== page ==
Remember that classic scene from Runaway Bride where Julia Roberts bolted from the altar and trotted across the horizon in a wedding dress? Or when Chandler in Friends left a note for Monica before he fled just hours before their nuptial? These storylines are common in TV and movies, but it can happen in real life too. Many people get cold feet before their big days; it is so common that friends and family usually tell the bride/groom-to-be to just brush it off as a little blip on the path to living happily-ever-after. Indeed, people often have more doubts about themselves, their partners, and their relationships when they face significant changes in their lives.1 But are we right to ignore these doubts? Not so, according to recent research.
In one study,2 researchers interviewed and surveyed 232 newlywed couples within the first 6 months of their marriages about their pre-marital experiences. Couples were then asked to complete a measure of marital satisfaction every 6 months over a 4-year period. The results revealed that premarital doubts were in fact very common: one or both spouses-to-be experienced doubts about getting married in 85% of the couples.
Interestingly, men reported feeling wedding jitters significantly more often than did women (47% of men vs. 38% of women). However, it was only the women’s doubts that signalled true trouble ahead…women who had doubts prior to the wedding were 2.5 times more likely to be divorced during the first 4 years of marriage than were women who did not have doubts. Men’s doubts, in contrast, did not predict the likelihood of divorce. What’s more, among people whose marriages remained intact, men and women who felt uncertain prior to marriage had significantly lower levels of marital satisfaction over time than those without premarital doubts. This is perhaps not unexpected given that the feeling of uncertainty is also linked to greater experiences of negative emotions3 (e.g., anger) and negative evaluation of the relationship.4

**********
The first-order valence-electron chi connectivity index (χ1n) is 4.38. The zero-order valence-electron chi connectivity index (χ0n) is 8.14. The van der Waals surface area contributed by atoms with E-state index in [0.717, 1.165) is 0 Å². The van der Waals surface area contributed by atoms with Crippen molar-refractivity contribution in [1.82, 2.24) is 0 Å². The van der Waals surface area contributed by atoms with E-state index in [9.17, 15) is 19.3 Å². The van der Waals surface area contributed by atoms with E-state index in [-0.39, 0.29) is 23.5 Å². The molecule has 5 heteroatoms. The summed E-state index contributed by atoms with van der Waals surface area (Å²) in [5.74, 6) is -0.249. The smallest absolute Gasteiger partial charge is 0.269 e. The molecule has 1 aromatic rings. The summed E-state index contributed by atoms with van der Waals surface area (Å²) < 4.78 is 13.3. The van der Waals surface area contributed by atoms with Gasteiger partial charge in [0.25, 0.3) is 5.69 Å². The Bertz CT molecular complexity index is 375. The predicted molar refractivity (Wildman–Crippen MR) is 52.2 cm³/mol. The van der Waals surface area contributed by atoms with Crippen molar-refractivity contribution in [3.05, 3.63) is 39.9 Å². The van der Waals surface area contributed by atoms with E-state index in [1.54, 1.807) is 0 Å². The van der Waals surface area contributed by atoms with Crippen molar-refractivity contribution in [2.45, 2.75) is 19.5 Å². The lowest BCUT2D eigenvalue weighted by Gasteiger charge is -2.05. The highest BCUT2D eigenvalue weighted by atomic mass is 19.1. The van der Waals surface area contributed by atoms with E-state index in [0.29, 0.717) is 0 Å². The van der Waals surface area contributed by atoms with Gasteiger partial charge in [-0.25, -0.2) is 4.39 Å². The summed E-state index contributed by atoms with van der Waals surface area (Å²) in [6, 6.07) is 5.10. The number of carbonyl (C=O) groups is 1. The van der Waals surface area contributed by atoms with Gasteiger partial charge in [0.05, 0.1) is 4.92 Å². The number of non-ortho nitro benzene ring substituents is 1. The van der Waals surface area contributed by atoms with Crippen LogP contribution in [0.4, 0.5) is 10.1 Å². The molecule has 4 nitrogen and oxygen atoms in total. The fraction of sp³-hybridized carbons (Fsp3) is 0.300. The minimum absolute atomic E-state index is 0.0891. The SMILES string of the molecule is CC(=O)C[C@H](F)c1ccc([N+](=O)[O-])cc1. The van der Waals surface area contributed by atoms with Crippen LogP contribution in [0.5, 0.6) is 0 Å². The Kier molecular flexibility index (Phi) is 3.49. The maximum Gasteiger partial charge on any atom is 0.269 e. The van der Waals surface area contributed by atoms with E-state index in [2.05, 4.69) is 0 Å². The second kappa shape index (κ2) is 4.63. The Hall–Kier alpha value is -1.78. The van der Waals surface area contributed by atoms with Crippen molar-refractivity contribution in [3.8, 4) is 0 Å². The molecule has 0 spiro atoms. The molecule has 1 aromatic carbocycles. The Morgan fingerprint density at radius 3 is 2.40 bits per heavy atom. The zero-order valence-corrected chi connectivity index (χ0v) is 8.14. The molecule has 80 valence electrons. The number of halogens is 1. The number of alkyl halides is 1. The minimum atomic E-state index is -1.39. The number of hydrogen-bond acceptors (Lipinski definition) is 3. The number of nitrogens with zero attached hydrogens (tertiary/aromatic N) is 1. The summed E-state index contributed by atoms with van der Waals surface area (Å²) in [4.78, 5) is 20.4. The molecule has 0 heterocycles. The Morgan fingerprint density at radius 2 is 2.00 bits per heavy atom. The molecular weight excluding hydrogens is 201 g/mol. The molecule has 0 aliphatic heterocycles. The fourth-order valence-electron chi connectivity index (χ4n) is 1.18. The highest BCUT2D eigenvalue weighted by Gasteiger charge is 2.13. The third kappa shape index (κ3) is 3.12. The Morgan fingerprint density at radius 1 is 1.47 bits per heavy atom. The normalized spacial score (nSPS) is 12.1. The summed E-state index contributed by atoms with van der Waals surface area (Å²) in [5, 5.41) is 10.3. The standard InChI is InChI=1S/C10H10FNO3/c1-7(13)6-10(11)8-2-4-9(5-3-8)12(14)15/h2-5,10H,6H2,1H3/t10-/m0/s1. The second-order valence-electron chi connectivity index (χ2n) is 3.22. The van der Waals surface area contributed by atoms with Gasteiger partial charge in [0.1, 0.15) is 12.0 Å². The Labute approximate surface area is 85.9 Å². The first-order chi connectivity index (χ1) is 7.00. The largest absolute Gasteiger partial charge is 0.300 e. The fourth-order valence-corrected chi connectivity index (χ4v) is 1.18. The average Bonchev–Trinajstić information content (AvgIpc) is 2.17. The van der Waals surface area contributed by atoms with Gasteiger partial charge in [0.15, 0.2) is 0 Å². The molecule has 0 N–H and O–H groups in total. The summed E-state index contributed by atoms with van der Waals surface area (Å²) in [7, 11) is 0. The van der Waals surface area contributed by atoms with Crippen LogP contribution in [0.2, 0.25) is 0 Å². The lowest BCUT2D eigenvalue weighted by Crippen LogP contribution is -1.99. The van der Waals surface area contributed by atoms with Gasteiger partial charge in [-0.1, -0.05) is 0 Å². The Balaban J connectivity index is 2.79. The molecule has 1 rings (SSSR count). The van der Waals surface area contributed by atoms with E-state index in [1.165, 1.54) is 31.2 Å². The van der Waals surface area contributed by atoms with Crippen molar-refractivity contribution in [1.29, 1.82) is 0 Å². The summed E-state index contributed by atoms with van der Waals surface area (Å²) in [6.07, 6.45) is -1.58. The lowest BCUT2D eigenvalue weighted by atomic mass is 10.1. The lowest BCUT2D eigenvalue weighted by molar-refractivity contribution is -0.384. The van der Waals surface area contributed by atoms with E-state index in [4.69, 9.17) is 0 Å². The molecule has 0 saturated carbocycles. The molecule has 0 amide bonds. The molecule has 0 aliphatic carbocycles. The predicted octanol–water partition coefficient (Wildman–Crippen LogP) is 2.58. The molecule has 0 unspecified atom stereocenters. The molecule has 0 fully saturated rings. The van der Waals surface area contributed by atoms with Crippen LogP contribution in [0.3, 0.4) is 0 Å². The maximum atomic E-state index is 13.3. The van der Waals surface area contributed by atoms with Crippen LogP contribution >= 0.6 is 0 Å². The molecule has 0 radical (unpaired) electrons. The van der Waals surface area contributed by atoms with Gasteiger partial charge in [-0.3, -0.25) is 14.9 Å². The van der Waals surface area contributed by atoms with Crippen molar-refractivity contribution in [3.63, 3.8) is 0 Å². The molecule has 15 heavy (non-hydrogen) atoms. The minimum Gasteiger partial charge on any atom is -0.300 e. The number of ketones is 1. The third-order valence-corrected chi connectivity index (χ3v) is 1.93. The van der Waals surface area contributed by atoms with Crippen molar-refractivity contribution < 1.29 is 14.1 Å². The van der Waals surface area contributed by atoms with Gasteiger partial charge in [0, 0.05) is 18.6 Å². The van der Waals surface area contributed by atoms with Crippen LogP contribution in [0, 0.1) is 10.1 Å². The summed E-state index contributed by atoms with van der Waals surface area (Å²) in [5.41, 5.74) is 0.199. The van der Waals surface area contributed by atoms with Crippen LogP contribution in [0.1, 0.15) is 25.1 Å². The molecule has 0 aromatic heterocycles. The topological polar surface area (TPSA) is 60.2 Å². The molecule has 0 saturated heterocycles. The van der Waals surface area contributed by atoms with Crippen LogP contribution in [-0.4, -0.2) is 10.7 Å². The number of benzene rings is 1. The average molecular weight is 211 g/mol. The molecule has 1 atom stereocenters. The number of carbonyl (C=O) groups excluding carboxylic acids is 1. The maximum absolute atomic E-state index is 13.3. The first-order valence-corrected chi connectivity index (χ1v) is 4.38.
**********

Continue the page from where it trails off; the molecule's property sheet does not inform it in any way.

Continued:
These findings tell us that doubts before marriage, especially among women, may be a warning sign of trouble ahead. So, while it is normal to feel anxious about making a life-long commitment to another person, take the time to address the doubts, should you have them. Doing so may just increase your chances of marital happiness.
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1Knobloch, L. K. (2007). Perceptions of turmoil within courtship: Associations with intimacy, relational uncertainty, and interference from partners. Journal of Social and Personal Relationships, 24, 363-384.
2Lavner, J. A., Karney, G. R., & Bradbury, T. N. (in press). Do cold feet warn of trouble ahead? Premarital uncertainty and four-year marital outcomes. Journal of Family Psychology.
3Knobloch, L. K., Miller, L. E., & Carpenter, K. E. (2007). Using the relational turbulence model to understand negative emotion within courtship. Personal Relationships, 14, 91-112.
4Solomon, D. H. & Knobloch, L. K. (2004). A model of relational turbulence: The role of intimacy, relational uncertainty, and interference from partners in appraisals of irritations. Journal of Social and Personal Relationships, 21, 795-816.
Sonia Ip - Graduate Student, Clinical Psychology, The Australian National University
Sonia is a Registered Psychologist in Australia and is currently a doctoral student. Her thesis examines the role of alcohol in the early stages of romantic relationships, as well as the characteristics of intimate relationships among individuals with alcohol use disorders.